Listen to RFI News
Expand Player
The Sound Kitchen
Those amazing trills
Sound Kitchen Podcast
Listen Download Podcast
  • Paris Live PM 1300 - 1400 GMT
    News bulletin 08/16 13h00 GMT
  • Paris Live PM 1300 - 1400 GMT
    News bulletin 08/15 13h00 GMT
  • Paris Live PM 1300 - 1400 GMT
    News bulletin 08/14 13h00 GMT
  • 13h00 - 14h00 GMT
    News bulletin 04/05 13h00 GMT
  • 13h00 - 14h00 GMT
    News bulletin 04/04 13h00 GMT
  • 13h00 - 14h00 GMT
    News bulletin 04/03 13h00 GMT
To take full advantage of multimedia content, you must have the Flash plugin installed in your browser. To connect, you need to enable cookies in your browser settings. For an optimal navigation, the RFI site is compatible with the following browsers: Internet Explorer 8 and above, Firefox 10 and +, Safari 3+, Chrome 17 and + etc.

Japan to fire three top nuclear officials

media A gamma ray camera searches for radioactivity at Fukushima Reuters/Tokyo Electric Power

Japan is to purge three top energy officials in continuing fallout from the Fukushima nuclear disaster. Economy Minister Banri Kaieda told reporters that he is planning sweeping staff changes in his ministry, which promotes and regulates the nuclear industry.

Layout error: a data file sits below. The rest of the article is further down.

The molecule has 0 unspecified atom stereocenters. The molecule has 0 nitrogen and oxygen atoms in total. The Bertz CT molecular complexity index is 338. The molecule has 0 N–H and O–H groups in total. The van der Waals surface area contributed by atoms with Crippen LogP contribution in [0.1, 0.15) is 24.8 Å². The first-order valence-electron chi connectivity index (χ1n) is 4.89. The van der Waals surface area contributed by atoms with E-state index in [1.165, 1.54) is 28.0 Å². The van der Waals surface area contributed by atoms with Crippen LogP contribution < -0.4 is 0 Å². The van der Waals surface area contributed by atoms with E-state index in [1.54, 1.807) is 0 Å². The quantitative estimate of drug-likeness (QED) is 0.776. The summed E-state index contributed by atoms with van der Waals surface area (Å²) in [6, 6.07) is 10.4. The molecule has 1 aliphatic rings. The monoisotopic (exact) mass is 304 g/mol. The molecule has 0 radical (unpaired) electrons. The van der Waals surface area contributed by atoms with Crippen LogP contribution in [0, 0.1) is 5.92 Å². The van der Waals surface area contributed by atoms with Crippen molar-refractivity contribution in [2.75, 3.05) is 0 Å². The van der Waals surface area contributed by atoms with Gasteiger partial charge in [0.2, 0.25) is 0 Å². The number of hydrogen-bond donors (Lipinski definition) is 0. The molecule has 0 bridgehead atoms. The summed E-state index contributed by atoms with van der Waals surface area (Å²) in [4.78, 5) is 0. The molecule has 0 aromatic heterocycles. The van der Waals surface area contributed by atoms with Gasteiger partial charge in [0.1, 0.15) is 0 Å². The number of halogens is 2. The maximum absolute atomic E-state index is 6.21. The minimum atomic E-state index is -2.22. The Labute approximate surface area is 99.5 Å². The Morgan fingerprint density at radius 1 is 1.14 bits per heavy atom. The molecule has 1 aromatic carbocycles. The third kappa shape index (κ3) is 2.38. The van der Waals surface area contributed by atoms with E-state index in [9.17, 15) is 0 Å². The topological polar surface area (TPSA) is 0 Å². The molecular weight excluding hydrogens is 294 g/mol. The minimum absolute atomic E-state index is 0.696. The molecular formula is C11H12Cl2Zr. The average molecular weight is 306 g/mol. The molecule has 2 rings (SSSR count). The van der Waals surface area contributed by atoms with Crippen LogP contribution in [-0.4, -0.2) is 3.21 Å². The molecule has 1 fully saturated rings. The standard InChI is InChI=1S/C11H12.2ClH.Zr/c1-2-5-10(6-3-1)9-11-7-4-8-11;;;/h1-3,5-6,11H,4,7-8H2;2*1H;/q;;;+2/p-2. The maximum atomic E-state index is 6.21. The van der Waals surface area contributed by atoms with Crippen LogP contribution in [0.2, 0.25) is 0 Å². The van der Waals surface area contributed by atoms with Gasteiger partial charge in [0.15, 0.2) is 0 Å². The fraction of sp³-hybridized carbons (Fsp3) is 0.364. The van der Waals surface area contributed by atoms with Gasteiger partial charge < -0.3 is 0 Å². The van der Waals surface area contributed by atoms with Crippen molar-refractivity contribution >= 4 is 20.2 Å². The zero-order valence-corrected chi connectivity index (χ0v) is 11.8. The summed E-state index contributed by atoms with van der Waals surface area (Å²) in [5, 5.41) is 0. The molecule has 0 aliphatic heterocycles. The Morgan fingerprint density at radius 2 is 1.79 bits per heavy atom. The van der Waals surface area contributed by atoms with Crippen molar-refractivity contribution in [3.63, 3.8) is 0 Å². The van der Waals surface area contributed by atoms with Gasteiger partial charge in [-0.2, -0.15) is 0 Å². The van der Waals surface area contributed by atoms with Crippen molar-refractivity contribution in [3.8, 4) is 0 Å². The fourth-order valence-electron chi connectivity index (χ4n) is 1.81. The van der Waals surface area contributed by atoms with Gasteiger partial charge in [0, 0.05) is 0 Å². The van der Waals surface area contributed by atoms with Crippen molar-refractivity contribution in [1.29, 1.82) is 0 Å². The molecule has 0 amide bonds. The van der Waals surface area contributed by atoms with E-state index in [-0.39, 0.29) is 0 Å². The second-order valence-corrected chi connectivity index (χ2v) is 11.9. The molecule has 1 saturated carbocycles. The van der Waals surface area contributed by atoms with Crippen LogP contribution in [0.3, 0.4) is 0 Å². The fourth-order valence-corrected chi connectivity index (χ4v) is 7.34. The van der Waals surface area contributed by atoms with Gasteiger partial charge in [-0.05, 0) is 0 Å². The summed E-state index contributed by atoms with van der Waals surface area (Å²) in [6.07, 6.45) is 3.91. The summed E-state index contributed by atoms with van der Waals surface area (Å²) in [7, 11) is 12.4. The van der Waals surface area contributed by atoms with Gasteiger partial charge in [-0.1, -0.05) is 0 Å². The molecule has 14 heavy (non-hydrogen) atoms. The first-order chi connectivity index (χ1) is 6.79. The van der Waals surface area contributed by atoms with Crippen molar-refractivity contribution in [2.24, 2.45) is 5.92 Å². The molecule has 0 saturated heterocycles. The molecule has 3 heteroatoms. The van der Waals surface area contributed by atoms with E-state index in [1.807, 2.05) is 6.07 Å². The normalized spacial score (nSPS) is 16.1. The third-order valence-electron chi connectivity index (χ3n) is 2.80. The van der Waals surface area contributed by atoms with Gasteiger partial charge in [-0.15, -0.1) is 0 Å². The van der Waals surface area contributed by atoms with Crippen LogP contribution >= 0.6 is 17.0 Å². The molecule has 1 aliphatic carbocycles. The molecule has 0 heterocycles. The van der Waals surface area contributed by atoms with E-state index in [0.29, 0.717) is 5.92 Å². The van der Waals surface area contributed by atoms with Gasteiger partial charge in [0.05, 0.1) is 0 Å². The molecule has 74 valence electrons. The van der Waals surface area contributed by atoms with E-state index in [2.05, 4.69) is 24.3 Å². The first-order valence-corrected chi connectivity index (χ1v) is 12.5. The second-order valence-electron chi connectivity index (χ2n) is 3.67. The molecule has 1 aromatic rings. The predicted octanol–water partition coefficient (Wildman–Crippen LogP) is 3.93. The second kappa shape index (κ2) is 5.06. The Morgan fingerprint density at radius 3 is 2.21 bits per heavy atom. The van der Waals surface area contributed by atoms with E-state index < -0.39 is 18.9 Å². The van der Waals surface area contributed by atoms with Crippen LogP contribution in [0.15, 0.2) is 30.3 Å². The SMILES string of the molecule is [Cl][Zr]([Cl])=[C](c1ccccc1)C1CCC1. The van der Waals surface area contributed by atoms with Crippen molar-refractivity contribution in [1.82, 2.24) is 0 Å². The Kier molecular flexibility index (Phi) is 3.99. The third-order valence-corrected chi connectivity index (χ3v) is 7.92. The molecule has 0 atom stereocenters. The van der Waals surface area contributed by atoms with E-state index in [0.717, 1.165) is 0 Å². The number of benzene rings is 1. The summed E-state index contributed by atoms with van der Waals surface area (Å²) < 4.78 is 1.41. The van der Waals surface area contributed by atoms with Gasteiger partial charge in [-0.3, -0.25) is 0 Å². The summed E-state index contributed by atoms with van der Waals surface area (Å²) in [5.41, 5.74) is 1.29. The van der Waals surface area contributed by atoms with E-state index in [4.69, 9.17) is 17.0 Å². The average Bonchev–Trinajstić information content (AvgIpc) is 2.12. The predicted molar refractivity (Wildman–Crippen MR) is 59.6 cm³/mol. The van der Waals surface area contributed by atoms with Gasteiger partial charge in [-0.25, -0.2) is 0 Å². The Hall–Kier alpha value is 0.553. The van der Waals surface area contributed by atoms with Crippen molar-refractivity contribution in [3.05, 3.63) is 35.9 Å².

The reshuffle aims to “breathe new life” into the ministry in the aftermath of the disaster, Kaeida said Thursday.

The removal of Vice-Minister Kazuo Matsunaga, who is the energy agency’s director general, Tetsuhiro Hosono and Nobuaki Terasaka, the director general of the Nuclear and Industrial Safety Agency, was earlier reported by the Asahi newspaper.

Asked if they are among those to be fired, Kaieda replied, “It's OK for you to think that.”

Kaieda has been at odds with Prime Minister Naoto Kan, who has called for a nuclear-free Japan and criticised the ministry for close ties to the energy industry, for several months. Recently he burst into tears when questioned by MPs.

Since the 11 March disaster, the ministry has come under in for criticism for its long-time promotion of nuclear power and for seeking to manipulate public opinion by planting questions at open talks.

The nuclear safety agency, which should regulate but not promote nuclear energy, says it will create a third-party panel to investigate the question-planting charges.

Kan is planning to split the watchdog agency away from the ministry following a UN atomic agency report’s call for "regulatory independence and clarity of roles". It would become part of the environment ministry, according to a proposal drafted by Goshi Hosono, minister in charge of the nuclear crisis.

Sorry but the period of time connection to the operation is exceeded.